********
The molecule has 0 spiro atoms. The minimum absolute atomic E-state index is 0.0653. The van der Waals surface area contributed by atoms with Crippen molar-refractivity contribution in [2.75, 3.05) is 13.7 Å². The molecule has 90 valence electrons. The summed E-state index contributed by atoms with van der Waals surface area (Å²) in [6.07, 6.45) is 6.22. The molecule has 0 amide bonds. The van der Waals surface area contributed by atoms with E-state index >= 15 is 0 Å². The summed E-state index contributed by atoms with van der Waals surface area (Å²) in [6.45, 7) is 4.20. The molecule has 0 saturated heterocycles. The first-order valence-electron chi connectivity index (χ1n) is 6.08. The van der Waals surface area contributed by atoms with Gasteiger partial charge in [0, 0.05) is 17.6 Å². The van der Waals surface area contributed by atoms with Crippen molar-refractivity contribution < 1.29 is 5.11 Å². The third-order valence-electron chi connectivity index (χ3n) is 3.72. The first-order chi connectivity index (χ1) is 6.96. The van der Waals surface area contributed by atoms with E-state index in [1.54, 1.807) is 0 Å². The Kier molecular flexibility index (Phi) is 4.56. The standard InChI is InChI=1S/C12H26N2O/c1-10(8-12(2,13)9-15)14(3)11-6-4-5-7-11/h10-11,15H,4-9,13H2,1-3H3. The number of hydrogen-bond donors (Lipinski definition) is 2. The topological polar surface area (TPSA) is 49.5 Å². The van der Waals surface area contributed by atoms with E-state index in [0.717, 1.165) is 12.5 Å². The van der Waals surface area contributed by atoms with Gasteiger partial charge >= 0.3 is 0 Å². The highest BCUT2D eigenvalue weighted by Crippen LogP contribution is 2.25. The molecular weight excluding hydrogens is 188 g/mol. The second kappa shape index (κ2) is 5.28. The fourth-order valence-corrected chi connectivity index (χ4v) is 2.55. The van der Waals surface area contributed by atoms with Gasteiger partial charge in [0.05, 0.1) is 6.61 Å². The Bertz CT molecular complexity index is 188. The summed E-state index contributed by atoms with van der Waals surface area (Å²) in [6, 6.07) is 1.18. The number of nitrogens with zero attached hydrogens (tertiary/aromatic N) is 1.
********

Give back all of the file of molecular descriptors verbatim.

The molecule has 0 spiro atoms. The minimum absolute atomic E-state index is 0.0653. The van der Waals surface area contributed by atoms with Crippen molar-refractivity contribution in [2.75, 3.05) is 13.7 Å². The molecule has 90 valence electrons. The summed E-state index contributed by atoms with van der Waals surface area (Å²) in [6.07, 6.45) is 6.22. The molecule has 0 amide bonds. The van der Waals surface area contributed by atoms with E-state index >= 15 is 0 Å². The summed E-state index contributed by atoms with van der Waals surface area (Å²) in [6.45, 7) is 4.20. The molecule has 0 saturated heterocycles. The first-order valence-electron chi connectivity index (χ1n) is 6.08. The van der Waals surface area contributed by atoms with Gasteiger partial charge in [0, 0.05) is 17.6 Å². The van der Waals surface area contributed by atoms with Crippen molar-refractivity contribution < 1.29 is 5.11 Å². The third-order valence-electron chi connectivity index (χ3n) is 3.72. The first-order chi connectivity index (χ1) is 6.96. The van der Waals surface area contributed by atoms with E-state index in [1.54, 1.807) is 0 Å². The Kier molecular flexibility index (Phi) is 4.56. The standard InChI is InChI=1S/C12H26N2O/c1-10(8-12(2,13)9-15)14(3)11-6-4-5-7-11/h10-11,15H,4-9,13H2,1-3H3. The number of hydrogen-bond donors (Lipinski definition) is 2. The topological polar surface area (TPSA) is 49.5 Å². The van der Waals surface area contributed by atoms with E-state index in [0.717, 1.165) is 12.5 Å². The van der Waals surface area contributed by atoms with Gasteiger partial charge >= 0.3 is 0 Å². The highest BCUT2D eigenvalue weighted by Crippen LogP contribution is 2.25. The molecular weight excluding hydrogens is 188 g/mol. The second kappa shape index (κ2) is 5.28. The fourth-order valence-corrected chi connectivity index (χ4v) is 2.55. The van der Waals surface area contributed by atoms with Gasteiger partial charge in [0.05, 0.1) is 6.61 Å². The Bertz CT molecular complexity index is 188. The summed E-state index contributed by atoms with van der Waals surface area (Å²) in [6, 6.07) is 1.18. The number of nitrogens with zero attached hydrogens (tertiary/aromatic N) is 1.